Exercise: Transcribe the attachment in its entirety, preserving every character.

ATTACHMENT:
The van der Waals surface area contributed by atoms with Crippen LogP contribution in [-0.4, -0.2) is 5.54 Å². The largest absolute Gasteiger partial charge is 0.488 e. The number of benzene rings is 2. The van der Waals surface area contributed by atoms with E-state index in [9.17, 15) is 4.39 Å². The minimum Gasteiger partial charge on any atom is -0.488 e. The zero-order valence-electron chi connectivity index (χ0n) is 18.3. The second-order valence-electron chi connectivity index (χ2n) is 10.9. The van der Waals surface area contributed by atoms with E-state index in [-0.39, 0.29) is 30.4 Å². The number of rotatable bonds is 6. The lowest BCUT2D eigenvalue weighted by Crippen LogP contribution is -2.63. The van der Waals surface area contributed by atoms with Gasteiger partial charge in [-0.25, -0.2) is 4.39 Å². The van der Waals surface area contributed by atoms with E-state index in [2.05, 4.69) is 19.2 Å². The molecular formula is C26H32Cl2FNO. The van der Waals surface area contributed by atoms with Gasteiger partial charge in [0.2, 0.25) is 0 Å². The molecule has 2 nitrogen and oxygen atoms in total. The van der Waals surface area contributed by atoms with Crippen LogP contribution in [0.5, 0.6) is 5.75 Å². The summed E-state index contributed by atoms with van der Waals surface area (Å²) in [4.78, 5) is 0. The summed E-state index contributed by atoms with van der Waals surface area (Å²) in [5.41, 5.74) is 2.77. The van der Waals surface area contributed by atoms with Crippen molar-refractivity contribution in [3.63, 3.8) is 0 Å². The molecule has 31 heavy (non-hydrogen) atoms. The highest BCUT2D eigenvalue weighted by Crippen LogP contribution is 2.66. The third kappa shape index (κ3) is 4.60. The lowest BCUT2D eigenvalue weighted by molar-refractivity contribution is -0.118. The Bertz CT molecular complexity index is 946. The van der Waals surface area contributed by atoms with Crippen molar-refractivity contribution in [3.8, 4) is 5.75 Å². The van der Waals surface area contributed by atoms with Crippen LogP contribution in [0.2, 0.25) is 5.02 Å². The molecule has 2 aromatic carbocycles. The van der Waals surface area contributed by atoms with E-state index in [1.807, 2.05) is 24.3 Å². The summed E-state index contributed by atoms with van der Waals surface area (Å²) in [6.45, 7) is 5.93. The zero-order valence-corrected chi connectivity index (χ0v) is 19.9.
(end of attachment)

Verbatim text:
The van der Waals surface area contributed by atoms with Crippen LogP contribution in [-0.4, -0.2) is 5.54 Å². The largest absolute Gasteiger partial charge is 0.488 e. The number of benzene rings is 2. The van der Waals surface area contributed by atoms with E-state index in [9.17, 15) is 4.39 Å². The minimum Gasteiger partial charge on any atom is -0.488 e. The zero-order valence-electron chi connectivity index (χ0n) is 18.3. The second-order valence-electron chi connectivity index (χ2n) is 10.9. The van der Waals surface area contributed by atoms with E-state index in [-0.39, 0.29) is 30.4 Å². The number of rotatable bonds is 6. The lowest BCUT2D eigenvalue weighted by Crippen LogP contribution is -2.63. The van der Waals surface area contributed by atoms with Gasteiger partial charge in [-0.25, -0.2) is 4.39 Å². The van der Waals surface area contributed by atoms with E-state index in [2.05, 4.69) is 19.2 Å². The molecular formula is C26H32Cl2FNO. The van der Waals surface area contributed by atoms with Gasteiger partial charge in [0.2, 0.25) is 0 Å². The molecule has 2 nitrogen and oxygen atoms in total. The van der Waals surface area contributed by atoms with Crippen LogP contribution in [0.5, 0.6) is 5.75 Å². The summed E-state index contributed by atoms with van der Waals surface area (Å²) in [4.78, 5) is 0. The summed E-state index contributed by atoms with van der Waals surface area (Å²) in [5.41, 5.74) is 2.77. The van der Waals surface area contributed by atoms with Crippen molar-refractivity contribution in [3.63, 3.8) is 0 Å². The molecule has 31 heavy (non-hydrogen) atoms. The highest BCUT2D eigenvalue weighted by Crippen LogP contribution is 2.66. The third kappa shape index (κ3) is 4.60. The lowest BCUT2D eigenvalue weighted by molar-refractivity contribution is -0.118. The Bertz CT molecular complexity index is 946. The van der Waals surface area contributed by atoms with Crippen molar-refractivity contribution in [3.8, 4) is 5.75 Å². The van der Waals surface area contributed by atoms with Crippen LogP contribution in [0.2, 0.25) is 5.02 Å². The molecule has 2 aromatic carbocycles. The van der Waals surface area contributed by atoms with E-state index in [1.807, 2.05) is 24.3 Å². The summed E-state index contributed by atoms with van der Waals surface area (Å²) in [6.45, 7) is 5.93. The zero-order valence-corrected chi connectivity index (χ0v) is 19.9.